-Chris
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Re: Soundproof

Postby MMY » Mon Sep 27, 2004 3:19 pm

cmasone wrote:I dunno. I just think that creative arrangements should get more props than they sometimes do...I mean, if an 8 measure transcription of Hott in Herre can get nominated for best arrangement (even the arranger was surprised by that one), what's the outside incentive for working harder to create better work?


Personally, I agree that creative instruments often don't get enough credit. The "Hott in Herre" example can be really discouraging to arrangers (such as you and me), but I strongly disagree with the comment about outside incentive. While awards are great and I highly respect organizations such as CASA, Varsity Vocals, RARB, etc., using those as incentives for striving to be a better arranger seems to be a pretty messed up way to look at things.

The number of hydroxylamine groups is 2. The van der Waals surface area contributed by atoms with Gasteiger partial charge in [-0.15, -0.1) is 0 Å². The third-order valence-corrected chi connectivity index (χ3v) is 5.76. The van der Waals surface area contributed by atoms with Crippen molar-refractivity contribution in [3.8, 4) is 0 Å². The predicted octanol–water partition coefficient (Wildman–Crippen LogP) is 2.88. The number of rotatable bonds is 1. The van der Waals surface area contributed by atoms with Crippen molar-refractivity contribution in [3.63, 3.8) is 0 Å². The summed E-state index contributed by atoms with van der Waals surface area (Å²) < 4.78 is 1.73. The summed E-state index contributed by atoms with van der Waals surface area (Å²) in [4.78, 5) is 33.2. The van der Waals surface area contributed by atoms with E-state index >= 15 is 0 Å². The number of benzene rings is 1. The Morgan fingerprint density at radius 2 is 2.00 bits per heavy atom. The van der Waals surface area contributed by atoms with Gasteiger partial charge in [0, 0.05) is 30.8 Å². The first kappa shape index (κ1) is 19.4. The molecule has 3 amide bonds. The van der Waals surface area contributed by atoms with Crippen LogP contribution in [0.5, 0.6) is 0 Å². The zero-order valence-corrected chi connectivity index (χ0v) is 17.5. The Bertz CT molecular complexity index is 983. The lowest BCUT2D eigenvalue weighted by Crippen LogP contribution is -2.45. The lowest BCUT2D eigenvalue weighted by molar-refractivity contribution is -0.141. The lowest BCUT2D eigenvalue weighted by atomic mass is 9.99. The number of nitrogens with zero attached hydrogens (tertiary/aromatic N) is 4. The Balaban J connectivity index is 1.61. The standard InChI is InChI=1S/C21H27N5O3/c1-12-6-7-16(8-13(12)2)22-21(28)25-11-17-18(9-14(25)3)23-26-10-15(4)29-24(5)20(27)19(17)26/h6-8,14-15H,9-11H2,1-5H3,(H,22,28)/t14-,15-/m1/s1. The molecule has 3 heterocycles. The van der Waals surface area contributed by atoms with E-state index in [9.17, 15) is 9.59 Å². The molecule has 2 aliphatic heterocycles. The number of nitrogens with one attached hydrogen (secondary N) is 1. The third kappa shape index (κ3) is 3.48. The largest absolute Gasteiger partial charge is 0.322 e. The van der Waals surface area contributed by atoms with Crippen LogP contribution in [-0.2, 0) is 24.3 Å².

Do filmmakers make movies for the incentive of winning an Oscar? I'd like to think they do so because they love making films and want to entertain an audience. (And the same goes for almost anything in the entertainment industry, I'd say). Similarly, I try to come up with creative arrangements because I love making music and sharing it with the world. As hokey and cheesy as that may sound, I really think that using "awards" as an incentive for trying to improve your work is a pretty horrible one.

Then again, this doesn't mean I condone the fact that some awards given out in the a cappella community seem completely unfair and biased. Nevertheless, these things are decided by people in a committee who have their own thoughts and opinions on what constitutes "great music". Of course not everyone is going to agree with them. Who thinks "Titanic" was really the best movie of 1997?

Again, awards are great forms of recognition or whatever, but in the end, who really cares all that much? If you make great music, people will listen. THAT, to me, is what really matters.